Op-ed: King v. Burwell and the President’s extraordinary rewriting of the Affordable Care Act

Editor’s Note: This Op-ed was authored by and submitted to Breitbart Texas by Oklahoma Attorney General Scott Pruitt.

After hearing oral arguments in King v Burwell, the Supreme Court is now considering its ruling in a case that presents what is likely the costliest example of executive lawmaking in the history of this Nation.

Here’s what you need to know about the case: the Affordable Care Act (ACA) authorizes tax credits to be used to supplement the purchase of ACA-compliant health insurance through the ACA’s health insurance exchanges. But the ACA specifies that that the credits are only available through state-established exchanges, and not through the federal exchange (www.healthcare.gov). Importantly, the ACA also says that tax penalties on large employers for not providing ACA-compliant health insurance are triggered by an employee’s purchase of subsidized insurance on one of the state-established exchanges. In other words, the tax credits can’t be handed out, and the large-employer penalties cannot be assessed, in states that have declined to establish ACA exchanges.

Because 37 states, including Oklahoma, declined to establish exchanges, this meant that these key ACA provisions would not go into effect in the majority of states. This was a huge problem for implementation of the President’s pet law, so his administration issued an IRS regulation that flatly rewrote the law, so that the credits were available for insurance purchased on all exchanges, including www.healthcare.gov.

The result of this executive rewriting of the law is that almost a billion dollars in tax credits were authorized in contradiction to Congress’s intent, and billions more in penalties on employers will soon be assessed, also in flat contradiction to the will of Congress.

It’s one thing when the President says that gridlock in Congress “forces” him to use his pen and his phone to circumvent Congress, but it’s quite another when Congress passes precisely the law the President wanted, yet he still can’t resist the urge to rewrite the law whenever he feels it necessary, and that is precisely what he did here.

I am encouraged to see the federal courts increasingly stepping in to rein in this sort of executive overreach. A federal judge recently halted the president’s executive actions on immigration in 26 states – including Oklahoma – that have challenged his unconstitutional executive actions. Likewise, a federal court in Oklahoma has ruled that the IRS rule at issue in King v. Burwell is unlawful. In other words, I am hopeful that the Supreme Court will agree that the IRS rule is unlawful, and will put a stop to this extraordinary example of unauthorized spending and tax penalties.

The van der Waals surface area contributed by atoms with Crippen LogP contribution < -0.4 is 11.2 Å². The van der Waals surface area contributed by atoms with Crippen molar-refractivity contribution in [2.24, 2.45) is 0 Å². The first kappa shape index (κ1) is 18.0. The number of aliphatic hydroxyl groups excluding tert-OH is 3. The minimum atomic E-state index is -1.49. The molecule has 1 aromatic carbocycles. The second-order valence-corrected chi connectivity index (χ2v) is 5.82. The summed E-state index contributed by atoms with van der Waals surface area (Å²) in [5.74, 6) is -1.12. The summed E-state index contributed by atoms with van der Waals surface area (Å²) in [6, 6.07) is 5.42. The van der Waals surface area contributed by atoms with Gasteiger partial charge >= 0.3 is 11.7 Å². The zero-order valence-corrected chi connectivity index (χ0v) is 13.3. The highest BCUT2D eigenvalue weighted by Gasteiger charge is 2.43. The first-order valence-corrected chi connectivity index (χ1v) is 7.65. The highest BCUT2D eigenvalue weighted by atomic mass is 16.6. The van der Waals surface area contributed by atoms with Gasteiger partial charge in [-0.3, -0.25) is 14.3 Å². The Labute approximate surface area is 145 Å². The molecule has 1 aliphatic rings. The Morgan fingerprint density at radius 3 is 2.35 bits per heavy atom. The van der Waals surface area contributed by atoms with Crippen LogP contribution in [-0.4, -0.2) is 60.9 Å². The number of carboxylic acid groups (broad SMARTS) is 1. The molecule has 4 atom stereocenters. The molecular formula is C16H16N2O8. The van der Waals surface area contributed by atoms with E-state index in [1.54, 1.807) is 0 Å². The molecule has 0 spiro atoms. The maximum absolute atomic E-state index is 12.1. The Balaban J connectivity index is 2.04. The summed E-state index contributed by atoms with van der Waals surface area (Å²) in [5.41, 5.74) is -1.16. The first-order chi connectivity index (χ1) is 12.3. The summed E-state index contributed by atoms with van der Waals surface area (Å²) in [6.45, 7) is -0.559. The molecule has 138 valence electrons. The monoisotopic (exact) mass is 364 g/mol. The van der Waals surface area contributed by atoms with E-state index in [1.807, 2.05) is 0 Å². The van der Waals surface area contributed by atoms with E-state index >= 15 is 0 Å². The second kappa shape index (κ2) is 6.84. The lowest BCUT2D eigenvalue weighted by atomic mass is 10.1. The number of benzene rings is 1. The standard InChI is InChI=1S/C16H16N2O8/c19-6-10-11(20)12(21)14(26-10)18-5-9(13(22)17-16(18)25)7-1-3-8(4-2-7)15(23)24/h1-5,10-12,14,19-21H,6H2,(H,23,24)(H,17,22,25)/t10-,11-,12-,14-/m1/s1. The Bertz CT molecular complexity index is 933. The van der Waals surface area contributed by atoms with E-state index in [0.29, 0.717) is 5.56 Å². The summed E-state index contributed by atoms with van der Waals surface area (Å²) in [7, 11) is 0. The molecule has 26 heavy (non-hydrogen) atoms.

If the court does that, it will present Congress with an extraordinary opportunity to accomplish the real, meaningful health care reform that supporters of the ACA promised but never delivered. If the ACA must be implemented as written, then the large-employer penalty will be effectively unenforceable in the 37 states that didn’t establish state exchanges. The individual mandate also would likely be unworkable in the 37 states thanks to the ACA’s exemption for those individuals whose cost of health care exceeds 8 percent of their annual income; the subsidies were intended to prevent these exemptions from ever being triggered. Additionally, without the tax credits to subsidize the costly ACA-compliant health insurance, the average American will begin to feel the real effects of the President’s disastrous attempt at making healthcare more “affordable.”

When this happens, the ACA will begin to slowly implode and Congress will have the opportunity to step in to pursue a variety of free-market, competition-based policies. The states too will be able to address the issue of extending health care to the uninsured as they did prior to the passage of the ACA.

Right now, the administration is fighting a desperate PR battle to try to justify its unlawful actions, trying to shift the focus on the effect that loss of the subsidies will have on the citizens who are currently receiving them in violation of the law. But what cannot be ignored is that this is a problem of the administration’s own making, and one they could have fixed in 2012, in the halls of Congress. They instead made a political calculation not to pursue a legislative fix, out of fear of concessions they would have to make to get that fix. So any “ill” effects of this conscious choice to govern by executive fiat are effects that can be laid squarely at the feet of the president and his political advisors.

Respect for the rule of law sets our democracy apart from all others. The IRS rule and the president’s immigration executive actions are an affront to the rule of law. Words, especially those in federal laws like the Affordable Care Act, have meaning and the Court should heed the words of the ACA and side with those of us who brought this legal challenge to bear.


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